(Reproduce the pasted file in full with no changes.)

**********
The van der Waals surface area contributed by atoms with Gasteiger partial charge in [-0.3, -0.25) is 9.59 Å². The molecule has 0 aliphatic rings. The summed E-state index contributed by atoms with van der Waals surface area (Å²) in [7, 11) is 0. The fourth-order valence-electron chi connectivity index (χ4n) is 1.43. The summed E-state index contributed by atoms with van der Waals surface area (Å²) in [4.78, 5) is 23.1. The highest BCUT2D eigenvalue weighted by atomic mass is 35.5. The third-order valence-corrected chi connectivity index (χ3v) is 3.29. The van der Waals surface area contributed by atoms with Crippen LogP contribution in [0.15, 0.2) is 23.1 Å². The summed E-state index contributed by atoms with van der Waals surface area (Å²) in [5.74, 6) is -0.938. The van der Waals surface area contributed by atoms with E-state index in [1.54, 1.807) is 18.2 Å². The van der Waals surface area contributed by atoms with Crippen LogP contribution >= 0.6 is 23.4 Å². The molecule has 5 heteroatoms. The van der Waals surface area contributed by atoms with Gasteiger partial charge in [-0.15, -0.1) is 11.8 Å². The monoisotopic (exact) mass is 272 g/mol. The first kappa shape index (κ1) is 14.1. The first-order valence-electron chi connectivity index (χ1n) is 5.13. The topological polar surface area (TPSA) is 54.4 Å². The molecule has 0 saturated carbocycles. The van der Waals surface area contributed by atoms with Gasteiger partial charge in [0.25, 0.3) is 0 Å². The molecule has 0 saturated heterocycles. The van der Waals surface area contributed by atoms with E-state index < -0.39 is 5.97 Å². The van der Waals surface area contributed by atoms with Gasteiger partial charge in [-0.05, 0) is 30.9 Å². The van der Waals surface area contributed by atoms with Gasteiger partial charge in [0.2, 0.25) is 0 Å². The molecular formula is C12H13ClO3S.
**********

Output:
The van der Waals surface area contributed by atoms with Gasteiger partial charge in [-0.3, -0.25) is 9.59 Å². The molecule has 0 aliphatic rings. The summed E-state index contributed by atoms with van der Waals surface area (Å²) in [7, 11) is 0. The fourth-order valence-electron chi connectivity index (χ4n) is 1.43. The summed E-state index contributed by atoms with van der Waals surface area (Å²) in [4.78, 5) is 23.1. The highest BCUT2D eigenvalue weighted by atomic mass is 35.5. The third-order valence-corrected chi connectivity index (χ3v) is 3.29. The van der Waals surface area contributed by atoms with Crippen LogP contribution in [0.15, 0.2) is 23.1 Å². The summed E-state index contributed by atoms with van der Waals surface area (Å²) in [5.74, 6) is -0.938. The van der Waals surface area contributed by atoms with E-state index in [1.54, 1.807) is 18.2 Å². The van der Waals surface area contributed by atoms with Crippen LogP contribution >= 0.6 is 23.4 Å². The molecule has 5 heteroatoms. The van der Waals surface area contributed by atoms with Gasteiger partial charge in [-0.15, -0.1) is 11.8 Å². The monoisotopic (exact) mass is 272 g/mol. The first kappa shape index (κ1) is 14.1. The first-order valence-electron chi connectivity index (χ1n) is 5.13. The topological polar surface area (TPSA) is 54.4 Å². The molecule has 0 saturated carbocycles. The van der Waals surface area contributed by atoms with Gasteiger partial charge in [0.25, 0.3) is 0 Å². The molecule has 0 saturated heterocycles. The van der Waals surface area contributed by atoms with E-state index < -0.39 is 5.97 Å². The van der Waals surface area contributed by atoms with Gasteiger partial charge in [-0.05, 0) is 30.9 Å². The van der Waals surface area contributed by atoms with Gasteiger partial charge in [0.2, 0.25) is 0 Å². The molecular formula is C12H13ClO3S.